7 Signs Your Body Sends To Tell You To Chill Out

by Kaitlyn Wylde

If you think you can burn the candle at both ends and outsmart your body, I'm sorry to tell you that you're wrong. Even people who are conditioned to function efficiently in high-stress environments have breaking points. The body and mind can only handle so much chaos before they start to show signs of wear and tear. And if you think you haven't hit your breaking point but you know you've been pushing yourself, there's a good chance you actually have — you just haven't realized the significance of the sometimes subtle signs.

"The endless difficulty of keeping up combined with the pressure to perform is causing our schedules to be overrun by stress leading to an increasing amount of anxiety," Jamison Monroe, Jr., Founder and CEO of Newport Academy of Mental Health, tells Bustle. "The expectation to be 'always on' whether it is though social media, school, work, or extracurricular activities, does not allow for our mind and bodies to rest. Human beings need to take time in their lives to recharge or else their systems become overwhelmed."

Sometimes your body will give you a few little nudges before it shuts down. It will send some non life-threatening symptoms your way that might be easy to overlook. And then maybe you'll get a cold and realize that it stuck around much longer than they usually do. Maybe you'll get a rash and convince yourself it's from something logical like sweat or a new detergent. Maybe you'll even go to the doctor and get the isolated symptoms checked out. Maybe your doctor won't even see that all the little things are actually just one big thing: your body telling you that you need to chill the F out. Here are seven signs to look out for:

You're Having Anxiety Dreams

If you're waking up feeling less rested than you were before you went to sleep, you're obviously not getting a good night's sleep. If your dreams are short and stressful, and end up waking you up or upsetting you, you might be having anxious dreams as a result of anxiety that hasn't been dealt with in your personal life.

Your Skin Is Irritated

If you're breaking out or notice your skin has become inflamed or itchy, you might have a stress rash. That's your body's sensitivity to cortisol which is released during bouts of stress or anxiety. If your skin doesn't usually appear reactive like this, you might be hitting a breaking point.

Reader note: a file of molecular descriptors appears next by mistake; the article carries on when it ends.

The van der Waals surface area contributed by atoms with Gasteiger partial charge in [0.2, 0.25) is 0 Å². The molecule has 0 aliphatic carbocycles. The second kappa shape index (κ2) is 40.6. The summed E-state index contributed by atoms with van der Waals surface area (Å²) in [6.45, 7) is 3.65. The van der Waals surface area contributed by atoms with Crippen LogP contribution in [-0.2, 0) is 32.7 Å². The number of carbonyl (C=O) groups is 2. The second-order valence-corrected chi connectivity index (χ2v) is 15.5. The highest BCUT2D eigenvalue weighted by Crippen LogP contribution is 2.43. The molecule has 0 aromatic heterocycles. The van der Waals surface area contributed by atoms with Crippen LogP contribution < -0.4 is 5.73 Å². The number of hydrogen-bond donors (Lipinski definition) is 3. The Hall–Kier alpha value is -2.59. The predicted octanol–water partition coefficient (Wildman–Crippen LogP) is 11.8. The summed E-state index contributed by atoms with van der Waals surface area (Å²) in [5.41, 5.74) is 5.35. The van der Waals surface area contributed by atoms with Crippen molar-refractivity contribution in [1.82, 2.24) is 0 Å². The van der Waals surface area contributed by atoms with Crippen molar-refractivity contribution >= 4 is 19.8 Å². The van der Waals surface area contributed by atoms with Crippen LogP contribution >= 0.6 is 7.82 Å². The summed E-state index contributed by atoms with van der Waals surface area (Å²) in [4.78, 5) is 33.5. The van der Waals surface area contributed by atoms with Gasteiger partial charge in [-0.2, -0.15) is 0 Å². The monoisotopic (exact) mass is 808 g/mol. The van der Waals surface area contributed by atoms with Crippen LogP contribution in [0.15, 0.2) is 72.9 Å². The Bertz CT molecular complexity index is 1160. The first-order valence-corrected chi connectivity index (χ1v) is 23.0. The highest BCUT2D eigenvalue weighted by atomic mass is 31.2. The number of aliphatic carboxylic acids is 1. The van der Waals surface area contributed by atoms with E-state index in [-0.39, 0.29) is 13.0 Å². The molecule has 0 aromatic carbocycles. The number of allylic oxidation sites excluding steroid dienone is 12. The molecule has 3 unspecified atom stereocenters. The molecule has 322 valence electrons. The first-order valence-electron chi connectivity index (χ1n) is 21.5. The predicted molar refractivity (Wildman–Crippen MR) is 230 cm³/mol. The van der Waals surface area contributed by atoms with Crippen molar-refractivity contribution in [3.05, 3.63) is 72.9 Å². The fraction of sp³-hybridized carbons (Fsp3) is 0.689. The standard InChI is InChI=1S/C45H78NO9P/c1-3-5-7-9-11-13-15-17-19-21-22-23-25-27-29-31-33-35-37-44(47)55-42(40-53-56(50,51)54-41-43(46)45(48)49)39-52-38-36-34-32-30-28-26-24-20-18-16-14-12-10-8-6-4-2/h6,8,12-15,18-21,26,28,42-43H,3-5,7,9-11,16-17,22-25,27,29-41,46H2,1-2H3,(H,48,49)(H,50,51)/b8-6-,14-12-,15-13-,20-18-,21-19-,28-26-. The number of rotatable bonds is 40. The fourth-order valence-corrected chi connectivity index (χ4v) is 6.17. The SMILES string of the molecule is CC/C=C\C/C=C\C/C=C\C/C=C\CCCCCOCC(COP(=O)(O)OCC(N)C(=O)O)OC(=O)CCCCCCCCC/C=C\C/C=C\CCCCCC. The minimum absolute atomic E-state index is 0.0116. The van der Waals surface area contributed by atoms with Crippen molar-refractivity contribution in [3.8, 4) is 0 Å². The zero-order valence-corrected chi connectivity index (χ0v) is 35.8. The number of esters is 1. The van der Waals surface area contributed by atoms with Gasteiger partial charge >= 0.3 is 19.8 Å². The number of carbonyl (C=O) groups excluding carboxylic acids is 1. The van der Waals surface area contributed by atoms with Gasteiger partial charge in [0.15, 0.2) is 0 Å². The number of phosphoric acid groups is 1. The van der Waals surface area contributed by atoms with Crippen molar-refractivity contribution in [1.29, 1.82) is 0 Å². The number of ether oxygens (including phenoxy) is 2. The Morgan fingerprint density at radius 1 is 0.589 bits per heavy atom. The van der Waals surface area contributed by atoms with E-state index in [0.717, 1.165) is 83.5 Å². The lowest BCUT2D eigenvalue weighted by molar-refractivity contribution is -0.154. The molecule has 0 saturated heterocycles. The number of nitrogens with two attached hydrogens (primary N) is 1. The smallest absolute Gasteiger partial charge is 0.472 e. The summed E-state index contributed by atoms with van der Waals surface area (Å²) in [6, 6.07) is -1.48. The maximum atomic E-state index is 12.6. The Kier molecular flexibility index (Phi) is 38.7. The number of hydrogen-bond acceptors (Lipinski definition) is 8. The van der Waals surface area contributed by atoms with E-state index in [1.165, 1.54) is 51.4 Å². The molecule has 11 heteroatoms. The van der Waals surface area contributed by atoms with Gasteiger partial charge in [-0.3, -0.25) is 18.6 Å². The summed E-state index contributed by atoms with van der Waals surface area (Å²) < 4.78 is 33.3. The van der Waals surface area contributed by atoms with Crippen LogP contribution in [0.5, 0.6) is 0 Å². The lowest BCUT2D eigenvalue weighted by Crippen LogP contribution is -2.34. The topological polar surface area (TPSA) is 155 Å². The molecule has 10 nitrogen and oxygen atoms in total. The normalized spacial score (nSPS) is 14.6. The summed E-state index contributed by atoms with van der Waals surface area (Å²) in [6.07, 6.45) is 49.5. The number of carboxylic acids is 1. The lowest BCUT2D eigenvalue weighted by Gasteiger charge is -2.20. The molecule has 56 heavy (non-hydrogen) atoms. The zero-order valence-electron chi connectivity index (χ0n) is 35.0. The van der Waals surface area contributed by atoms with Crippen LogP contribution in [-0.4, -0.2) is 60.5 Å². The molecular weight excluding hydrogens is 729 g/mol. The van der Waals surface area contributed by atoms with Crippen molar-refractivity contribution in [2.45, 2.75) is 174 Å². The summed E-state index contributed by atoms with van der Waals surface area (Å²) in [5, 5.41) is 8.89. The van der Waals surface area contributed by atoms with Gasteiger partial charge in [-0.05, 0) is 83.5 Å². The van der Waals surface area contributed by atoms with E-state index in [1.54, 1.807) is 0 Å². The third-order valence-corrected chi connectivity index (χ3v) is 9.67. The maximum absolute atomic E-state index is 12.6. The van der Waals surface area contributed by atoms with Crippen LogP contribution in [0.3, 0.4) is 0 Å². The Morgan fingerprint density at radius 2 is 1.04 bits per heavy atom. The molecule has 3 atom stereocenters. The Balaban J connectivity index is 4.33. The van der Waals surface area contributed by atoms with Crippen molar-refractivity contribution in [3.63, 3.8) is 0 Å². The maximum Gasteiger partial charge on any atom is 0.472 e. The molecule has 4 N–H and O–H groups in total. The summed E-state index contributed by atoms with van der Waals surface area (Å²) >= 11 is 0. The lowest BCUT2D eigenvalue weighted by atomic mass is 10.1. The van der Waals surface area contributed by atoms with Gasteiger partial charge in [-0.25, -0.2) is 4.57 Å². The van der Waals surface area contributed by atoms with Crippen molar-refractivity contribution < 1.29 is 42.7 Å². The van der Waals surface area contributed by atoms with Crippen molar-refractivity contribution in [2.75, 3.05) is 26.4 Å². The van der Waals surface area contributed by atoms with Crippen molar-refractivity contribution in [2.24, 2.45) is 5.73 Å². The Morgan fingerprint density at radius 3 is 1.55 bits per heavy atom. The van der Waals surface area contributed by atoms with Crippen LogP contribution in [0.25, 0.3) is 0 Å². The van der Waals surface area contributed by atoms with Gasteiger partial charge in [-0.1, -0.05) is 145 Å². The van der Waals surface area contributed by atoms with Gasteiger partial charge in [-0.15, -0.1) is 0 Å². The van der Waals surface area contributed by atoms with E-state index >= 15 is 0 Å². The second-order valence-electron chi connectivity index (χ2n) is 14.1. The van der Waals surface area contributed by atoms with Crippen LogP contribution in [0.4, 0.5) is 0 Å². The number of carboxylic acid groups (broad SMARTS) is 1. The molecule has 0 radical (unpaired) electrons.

You Have Chronic Headaches

When you're stressed, you might be clenching your jaw and not even know it. That's one way to give yourself a major headache. Additionally, a lack of sleep, water, or quiet time will certainly leave you with hyper-tension and reaching for a pain-reliever.

You Have Indigestion

Anxiety and stress are terrible for your stomach. The increase of acid production can lead to acid reflux, indigestion, nausea, and diarrhea. If you notice a change in your digestion, you shouldn't shrug it off.

Your Muscles Are Tight Or Sore

When you're run-down, stressed, or over-worked, you can feel the effects in the form of muscle pain and tightness. It's a stress response to hyper-stimulation. And you don't have to be over-doing it at the gym to feel it in your neck and back. Hunching over a computer screen for late night deadlines can hurt you all the same.

Your Urine Is Dark

Your pee is a great indicator of your body's hydration levels. The darker it is, the more dehydrated it can mean that you are. A healthy body will excrete light to pale yellow urine. If you notice yours is darker than usual, you might be dehydrated because you're not taking the time to take care of yourself.

You Can't Focus

When you're overwhelmed, you're not thinking straight. And the longer you go without taking a break to recharge, the harder you're making it for yourself. When you're not sleeping, eating, and processing your mental state on a regular basis, it's easy for your thoughts to become scattered and unfocused.

These symptoms might be inconvenient, but remember, they're there for a reason: to remind you to slow down and take a breath when you need it most. Listen to these signals — they're for your own good.

Images: Unsplash, 1, 2, 3